Humanised accounts of restrictions on mobility are rarely the focus of debates on irregular migration. Very little is heard from refugees themselves about why they migrate, their experiences whilst entering the EU or how they navigate reception conditions upon arrival, particularly from a gendered perspective. The Securitization of Migration and Refugee Women fills this gap and explores the journey made by refugee women who have travelled from Somalia to the EU to seek asylum. This book reveals the humanised impact of the securitization of migration, the dominant policy response to irregular migration pursued by governments across the Globe.The Southern EU Member State of Malta finds itself on the frontline of policing and securing Europe's southern external borders against transnational migrants and preventing migrants' on-migration to other Member States within the EU. The securitization of migration has been responsible for restricting access to asylum, diluting rights and entitlements to refugee protection, and punishing those who arrive in the EU without valid passports 'a visibly racialised and gendered population. The stories of the refugee women interviewed for this research detail the ways in which refugee protection is being eroded, selectively applied and in some cases specifically designed to exclude.In contrast to the majority of migration literature, which has largely focused on the male experience, this book focuses on the experiences of refugee women and aims to contribute to the volume of work dedicated to analysing borders from the perspective of those who cross them. This research strengthens existing criminological literature and has the potential to offer insights to policy makers around the world. It will be of interest to academics and students interested in International Crime and Justice, Securitisation, Refugee Law and Border Control, as well as the general reader.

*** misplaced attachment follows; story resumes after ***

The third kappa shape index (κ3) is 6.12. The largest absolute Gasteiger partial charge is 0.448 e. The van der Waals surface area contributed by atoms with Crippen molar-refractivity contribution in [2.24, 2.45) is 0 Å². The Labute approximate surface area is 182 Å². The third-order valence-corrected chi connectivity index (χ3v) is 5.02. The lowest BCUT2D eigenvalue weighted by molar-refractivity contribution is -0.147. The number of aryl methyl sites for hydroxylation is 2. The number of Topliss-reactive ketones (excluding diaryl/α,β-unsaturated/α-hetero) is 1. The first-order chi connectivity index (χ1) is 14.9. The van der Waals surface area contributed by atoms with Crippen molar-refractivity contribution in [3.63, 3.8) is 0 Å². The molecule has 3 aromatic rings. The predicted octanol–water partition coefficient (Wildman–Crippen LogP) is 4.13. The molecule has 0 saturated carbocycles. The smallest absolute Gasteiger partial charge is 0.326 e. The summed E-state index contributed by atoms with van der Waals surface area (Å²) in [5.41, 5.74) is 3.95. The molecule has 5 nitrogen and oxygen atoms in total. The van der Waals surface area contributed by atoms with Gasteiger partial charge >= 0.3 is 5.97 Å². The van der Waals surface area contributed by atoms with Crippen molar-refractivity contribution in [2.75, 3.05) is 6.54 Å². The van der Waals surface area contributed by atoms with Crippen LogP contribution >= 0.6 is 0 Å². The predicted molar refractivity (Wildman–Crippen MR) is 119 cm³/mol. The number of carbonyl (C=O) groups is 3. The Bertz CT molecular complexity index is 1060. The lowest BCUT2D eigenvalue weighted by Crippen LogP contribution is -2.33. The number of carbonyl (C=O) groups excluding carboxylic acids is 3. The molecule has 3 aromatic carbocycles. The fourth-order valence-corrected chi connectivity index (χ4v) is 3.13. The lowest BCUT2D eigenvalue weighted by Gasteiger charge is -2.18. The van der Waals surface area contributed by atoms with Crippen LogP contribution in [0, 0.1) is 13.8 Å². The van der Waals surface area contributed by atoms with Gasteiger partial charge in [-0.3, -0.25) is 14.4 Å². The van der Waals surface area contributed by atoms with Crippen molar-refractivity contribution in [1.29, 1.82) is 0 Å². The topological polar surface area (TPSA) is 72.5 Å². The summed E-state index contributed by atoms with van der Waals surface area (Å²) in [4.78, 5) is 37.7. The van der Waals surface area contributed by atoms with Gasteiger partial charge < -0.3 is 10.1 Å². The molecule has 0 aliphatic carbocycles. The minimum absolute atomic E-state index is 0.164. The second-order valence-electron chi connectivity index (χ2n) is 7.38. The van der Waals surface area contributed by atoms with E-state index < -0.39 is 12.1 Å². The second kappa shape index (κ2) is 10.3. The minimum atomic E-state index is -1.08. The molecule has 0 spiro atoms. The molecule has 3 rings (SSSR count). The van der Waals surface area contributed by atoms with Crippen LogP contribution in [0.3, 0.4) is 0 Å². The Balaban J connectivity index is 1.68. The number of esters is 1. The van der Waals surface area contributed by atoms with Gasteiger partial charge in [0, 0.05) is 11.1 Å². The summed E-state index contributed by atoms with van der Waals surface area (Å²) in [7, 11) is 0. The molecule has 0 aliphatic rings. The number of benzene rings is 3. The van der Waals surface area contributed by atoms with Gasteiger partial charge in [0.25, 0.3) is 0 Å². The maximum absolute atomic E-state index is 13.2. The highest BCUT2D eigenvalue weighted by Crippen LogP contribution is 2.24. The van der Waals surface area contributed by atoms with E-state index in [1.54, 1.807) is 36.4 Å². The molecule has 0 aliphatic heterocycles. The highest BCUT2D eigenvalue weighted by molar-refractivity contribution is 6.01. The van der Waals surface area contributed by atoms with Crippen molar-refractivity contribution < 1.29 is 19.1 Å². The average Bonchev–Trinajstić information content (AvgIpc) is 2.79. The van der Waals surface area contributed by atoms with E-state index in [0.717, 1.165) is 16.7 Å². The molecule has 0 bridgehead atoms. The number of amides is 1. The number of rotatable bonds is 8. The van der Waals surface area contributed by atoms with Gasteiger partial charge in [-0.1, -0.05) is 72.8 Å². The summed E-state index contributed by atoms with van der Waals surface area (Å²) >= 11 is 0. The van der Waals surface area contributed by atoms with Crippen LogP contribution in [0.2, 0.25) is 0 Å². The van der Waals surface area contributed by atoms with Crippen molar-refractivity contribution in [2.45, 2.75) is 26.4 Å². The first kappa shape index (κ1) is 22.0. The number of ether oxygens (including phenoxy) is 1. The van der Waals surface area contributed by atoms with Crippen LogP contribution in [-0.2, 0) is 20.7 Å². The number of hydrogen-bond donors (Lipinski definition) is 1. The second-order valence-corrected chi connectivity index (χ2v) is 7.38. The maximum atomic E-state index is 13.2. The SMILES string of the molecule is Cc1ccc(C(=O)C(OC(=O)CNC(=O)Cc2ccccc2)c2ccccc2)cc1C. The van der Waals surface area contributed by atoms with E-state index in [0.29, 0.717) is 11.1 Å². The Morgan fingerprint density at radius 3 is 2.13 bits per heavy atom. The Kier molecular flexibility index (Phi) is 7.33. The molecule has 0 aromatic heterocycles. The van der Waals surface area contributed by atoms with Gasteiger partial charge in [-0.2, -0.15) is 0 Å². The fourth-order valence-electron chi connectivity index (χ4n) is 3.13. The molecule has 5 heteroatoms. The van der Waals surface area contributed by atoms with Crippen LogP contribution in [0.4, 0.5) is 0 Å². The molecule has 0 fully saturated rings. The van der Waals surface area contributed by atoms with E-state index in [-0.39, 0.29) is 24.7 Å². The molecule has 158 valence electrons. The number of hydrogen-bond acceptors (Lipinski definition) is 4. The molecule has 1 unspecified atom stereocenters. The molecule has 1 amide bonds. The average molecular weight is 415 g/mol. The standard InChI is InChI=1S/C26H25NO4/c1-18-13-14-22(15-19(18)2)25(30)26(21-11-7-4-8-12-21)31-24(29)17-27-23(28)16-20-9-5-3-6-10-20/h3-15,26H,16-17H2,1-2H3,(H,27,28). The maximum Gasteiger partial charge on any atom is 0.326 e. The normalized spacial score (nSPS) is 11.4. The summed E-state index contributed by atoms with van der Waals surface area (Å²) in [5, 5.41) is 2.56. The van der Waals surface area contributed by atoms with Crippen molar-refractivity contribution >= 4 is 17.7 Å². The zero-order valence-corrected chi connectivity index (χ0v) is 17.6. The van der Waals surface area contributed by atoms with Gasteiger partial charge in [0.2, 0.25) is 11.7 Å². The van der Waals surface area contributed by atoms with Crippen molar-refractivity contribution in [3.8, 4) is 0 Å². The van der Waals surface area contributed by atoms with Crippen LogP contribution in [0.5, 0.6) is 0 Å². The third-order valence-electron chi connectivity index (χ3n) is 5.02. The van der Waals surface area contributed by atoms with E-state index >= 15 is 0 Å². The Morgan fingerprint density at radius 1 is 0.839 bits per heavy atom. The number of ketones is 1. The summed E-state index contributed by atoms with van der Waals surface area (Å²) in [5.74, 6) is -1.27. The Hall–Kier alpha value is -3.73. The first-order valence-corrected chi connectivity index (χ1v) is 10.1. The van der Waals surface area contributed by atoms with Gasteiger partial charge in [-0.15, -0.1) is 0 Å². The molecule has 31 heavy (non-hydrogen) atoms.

|Place of Publication||Abingdon, Oxon|
|Number of pages||237|
|Publication status||Published - 2014|
|Name||Routledge studies in criminal justice, borders and citizenship|